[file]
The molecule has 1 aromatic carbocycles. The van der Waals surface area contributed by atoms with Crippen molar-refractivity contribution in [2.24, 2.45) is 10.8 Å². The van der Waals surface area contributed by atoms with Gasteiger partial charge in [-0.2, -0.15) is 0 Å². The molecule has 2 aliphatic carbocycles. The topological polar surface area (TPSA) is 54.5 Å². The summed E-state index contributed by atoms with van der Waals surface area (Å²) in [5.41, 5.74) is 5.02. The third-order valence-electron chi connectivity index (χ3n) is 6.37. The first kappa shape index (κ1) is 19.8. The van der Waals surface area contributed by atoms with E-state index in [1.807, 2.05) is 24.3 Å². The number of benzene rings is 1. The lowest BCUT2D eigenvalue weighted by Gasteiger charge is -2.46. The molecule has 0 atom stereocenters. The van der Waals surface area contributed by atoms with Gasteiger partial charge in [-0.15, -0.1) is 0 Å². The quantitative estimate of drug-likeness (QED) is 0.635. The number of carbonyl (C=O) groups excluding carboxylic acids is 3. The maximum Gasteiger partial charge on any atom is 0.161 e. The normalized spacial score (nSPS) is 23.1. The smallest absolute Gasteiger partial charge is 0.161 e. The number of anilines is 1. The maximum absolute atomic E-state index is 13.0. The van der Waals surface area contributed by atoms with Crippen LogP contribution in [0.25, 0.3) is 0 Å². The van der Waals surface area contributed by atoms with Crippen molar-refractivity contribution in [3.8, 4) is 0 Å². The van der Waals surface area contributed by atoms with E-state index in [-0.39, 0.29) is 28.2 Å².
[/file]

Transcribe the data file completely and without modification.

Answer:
The molecule has 1 aromatic carbocycles. The van der Waals surface area contributed by atoms with Crippen molar-refractivity contribution in [2.24, 2.45) is 10.8 Å². The van der Waals surface area contributed by atoms with Gasteiger partial charge in [-0.2, -0.15) is 0 Å². The molecule has 2 aliphatic carbocycles. The topological polar surface area (TPSA) is 54.5 Å². The summed E-state index contributed by atoms with van der Waals surface area (Å²) in [5.41, 5.74) is 5.02. The third-order valence-electron chi connectivity index (χ3n) is 6.37. The first kappa shape index (κ1) is 19.8. The van der Waals surface area contributed by atoms with E-state index in [1.807, 2.05) is 24.3 Å². The number of benzene rings is 1. The lowest BCUT2D eigenvalue weighted by Gasteiger charge is -2.46. The molecule has 0 atom stereocenters. The van der Waals surface area contributed by atoms with Gasteiger partial charge in [-0.15, -0.1) is 0 Å². The quantitative estimate of drug-likeness (QED) is 0.635. The number of carbonyl (C=O) groups excluding carboxylic acids is 3. The maximum Gasteiger partial charge on any atom is 0.161 e. The normalized spacial score (nSPS) is 23.1. The smallest absolute Gasteiger partial charge is 0.161 e. The number of anilines is 1. The maximum absolute atomic E-state index is 13.0. The van der Waals surface area contributed by atoms with Crippen LogP contribution in [0.25, 0.3) is 0 Å². The van der Waals surface area contributed by atoms with Crippen molar-refractivity contribution in [3.8, 4) is 0 Å². The van der Waals surface area contributed by atoms with E-state index in [-0.39, 0.29) is 28.2 Å².